Some of the caches took us longer than others to find, but we only had one DNF (did not find). This was a cache hidden at a bench along the trail. Although we spent a great deal of time here examining every square inch of the bench, we could not find the cache. We don’t know if it is missing, or if it is just hidden very well. I will look for it again someday when I come back to finish the star.
As we neared the end of the trail, we stopped for one more traditional cache. This is a gadget cache that is part of the Angry Birds Fly South series that is sprinkled about the Knoxville area. A gadget cache is one that you need to solve on location to open or to find the container. This particular cache was subtitled X Marks the Spot. In this case, we found a birdhouse on a tree. Inside the birdhouse was a string on a reel with a wooden X on the end. We quickly determined that we needed to unroll the string to its full length to determine the location of the container. I took the title of the series a little too literally, and walked in a southerly direction with the string assuming the cache would be in that direction. There was a very obvious hiding place right at the end of the string, but no cache.
Not finding the cache in the area I had walked, we broadened our search. In the interest of time, and suspecting it may be missing since I had found what I thought should have been the hiding place, I texted my friend Ang for help. I knew from the logs that he had found it. His response described the container but was not very helpful as far as location.
In the meantime, while rewinding the string so that I could try again, I spotted a log sheet in a baggie lying on the ground under the birdhouse. We signed the log sheet and were preparing to leave when I noticed another text from Ang. He had reached out to another cacher and gotten a more helpful reply that indicated the direction we should be searching. I quickly found the cache, we signed the log, and hurried back to the trail.
By now our time was growing short as Trixxie needed to return her host’s car to him. I had also realized by now that we had parked her car in the wrong parking area and still had about .10 mile to walk, along the busy highway, to reach it. We stopped to log two more caches in the star series as we made our way to the car. When we finally arrived, she drove me to my truck, and then we both made our way to Seymour to her friend’s house to drop off his car.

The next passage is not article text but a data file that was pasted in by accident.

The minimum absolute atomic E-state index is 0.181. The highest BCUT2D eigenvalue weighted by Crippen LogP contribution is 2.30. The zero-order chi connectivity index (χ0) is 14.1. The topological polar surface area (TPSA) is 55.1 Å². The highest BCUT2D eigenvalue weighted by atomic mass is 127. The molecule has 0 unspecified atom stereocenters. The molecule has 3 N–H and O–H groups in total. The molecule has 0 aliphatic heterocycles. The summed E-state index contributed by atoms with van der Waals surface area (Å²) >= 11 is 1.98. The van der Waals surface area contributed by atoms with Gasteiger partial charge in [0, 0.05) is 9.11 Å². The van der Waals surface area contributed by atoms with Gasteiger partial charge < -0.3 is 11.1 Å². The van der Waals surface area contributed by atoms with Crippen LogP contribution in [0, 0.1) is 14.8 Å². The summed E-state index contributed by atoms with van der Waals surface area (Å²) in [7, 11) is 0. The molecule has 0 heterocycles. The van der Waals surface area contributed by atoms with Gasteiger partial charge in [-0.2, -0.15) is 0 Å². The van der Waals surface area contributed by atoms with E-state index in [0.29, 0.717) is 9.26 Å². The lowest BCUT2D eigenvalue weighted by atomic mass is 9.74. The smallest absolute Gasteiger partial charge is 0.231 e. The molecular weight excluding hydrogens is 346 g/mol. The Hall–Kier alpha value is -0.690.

At his house, Trixxie was looking over the schedule of live music that she had picked up at the Visitor Center in Knoxville. On that schedule was a name I recognized – Evie Andrus – an outstanding fiddle player and friend that used to live in Johnson City. She was playing at Barley’s starting at 6:00 but we knew we would not arrive in time to hear her. We decided to go to another restaurant in the Old City called Boyd’s Jig and Reel. It offers Scottish fare and live music.
When we arrived in the Old City, we found parking and headed on foot toward the Jig and Reel. Seeing that we were walking past Barley’s I suggested we pop in so that I could see if Evie was still hanging around. I spotted her talking with some fans and waited until she was finished. She did a happy dance when she saw me, and we had a great, but much too short, conversation. Trixxie and I made our way on to the Jig and Reel, but not before picking up some of Evie’s latest CD’s.
The food and music at the Jig and Reel were great, but eventually I had to say my goodbyes and head for home. Trixxie stuck around to listen to the music, draw, and wait for her friend who was picking her up later. I arrived at home much later than usual for a weekday, but it was worth it for the opportunity to spend some quality time with my dear friend. I slept well and even survived the next day at work despite my late homecoming.
I look forward to returning to the area some time to complete the series. Most of the remaining caches are in the opposite direction along the Melton Greenway Trail and along the Emory Valley Greenway.